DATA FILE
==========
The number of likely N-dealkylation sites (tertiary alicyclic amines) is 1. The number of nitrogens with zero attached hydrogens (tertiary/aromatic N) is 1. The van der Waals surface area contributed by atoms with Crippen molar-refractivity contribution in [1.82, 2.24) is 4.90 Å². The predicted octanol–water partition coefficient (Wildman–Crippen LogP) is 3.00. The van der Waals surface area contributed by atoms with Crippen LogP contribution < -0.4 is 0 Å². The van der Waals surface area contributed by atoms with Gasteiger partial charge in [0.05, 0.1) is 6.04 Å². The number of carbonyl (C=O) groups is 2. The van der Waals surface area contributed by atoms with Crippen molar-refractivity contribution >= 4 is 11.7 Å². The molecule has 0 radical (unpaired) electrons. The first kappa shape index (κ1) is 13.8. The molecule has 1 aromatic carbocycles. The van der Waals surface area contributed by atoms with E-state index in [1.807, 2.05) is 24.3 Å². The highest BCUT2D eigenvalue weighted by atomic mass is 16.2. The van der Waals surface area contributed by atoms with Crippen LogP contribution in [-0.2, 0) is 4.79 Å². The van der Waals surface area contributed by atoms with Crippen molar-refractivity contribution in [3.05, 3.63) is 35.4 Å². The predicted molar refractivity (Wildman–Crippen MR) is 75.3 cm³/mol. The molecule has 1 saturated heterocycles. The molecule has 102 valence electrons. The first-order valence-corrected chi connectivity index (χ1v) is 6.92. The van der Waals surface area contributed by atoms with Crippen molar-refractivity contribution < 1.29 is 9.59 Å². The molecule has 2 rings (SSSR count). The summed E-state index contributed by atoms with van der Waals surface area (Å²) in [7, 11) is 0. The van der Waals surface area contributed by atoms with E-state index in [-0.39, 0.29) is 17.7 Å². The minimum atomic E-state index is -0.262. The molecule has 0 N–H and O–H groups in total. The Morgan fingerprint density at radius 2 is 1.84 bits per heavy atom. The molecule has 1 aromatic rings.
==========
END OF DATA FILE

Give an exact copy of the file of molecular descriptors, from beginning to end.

The number of likely N-dealkylation sites (tertiary alicyclic amines) is 1. The number of nitrogens with zero attached hydrogens (tertiary/aromatic N) is 1. The van der Waals surface area contributed by atoms with Crippen molar-refractivity contribution in [1.82, 2.24) is 4.90 Å². The predicted octanol–water partition coefficient (Wildman–Crippen LogP) is 3.00. The van der Waals surface area contributed by atoms with Crippen LogP contribution < -0.4 is 0 Å². The van der Waals surface area contributed by atoms with Gasteiger partial charge in [0.05, 0.1) is 6.04 Å². The number of carbonyl (C=O) groups is 2. The van der Waals surface area contributed by atoms with Crippen molar-refractivity contribution >= 4 is 11.7 Å². The molecule has 0 radical (unpaired) electrons. The first kappa shape index (κ1) is 13.8. The molecule has 1 aromatic carbocycles. The van der Waals surface area contributed by atoms with E-state index in [1.807, 2.05) is 24.3 Å². The highest BCUT2D eigenvalue weighted by atomic mass is 16.2. The van der Waals surface area contributed by atoms with Crippen LogP contribution in [-0.2, 0) is 4.79 Å². The van der Waals surface area contributed by atoms with Crippen molar-refractivity contribution in [3.05, 3.63) is 35.4 Å². The predicted molar refractivity (Wildman–Crippen MR) is 75.3 cm³/mol. The molecule has 1 saturated heterocycles. The molecule has 102 valence electrons. The first-order valence-corrected chi connectivity index (χ1v) is 6.92. The van der Waals surface area contributed by atoms with Crippen molar-refractivity contribution < 1.29 is 9.59 Å². The molecule has 2 rings (SSSR count). The summed E-state index contributed by atoms with van der Waals surface area (Å²) in [7, 11) is 0. The van der Waals surface area contributed by atoms with E-state index in [-0.39, 0.29) is 17.7 Å². The minimum atomic E-state index is -0.262. The molecule has 0 N–H and O–H groups in total. The Morgan fingerprint density at radius 2 is 1.84 bits per heavy atom. The molecule has 1 aromatic rings.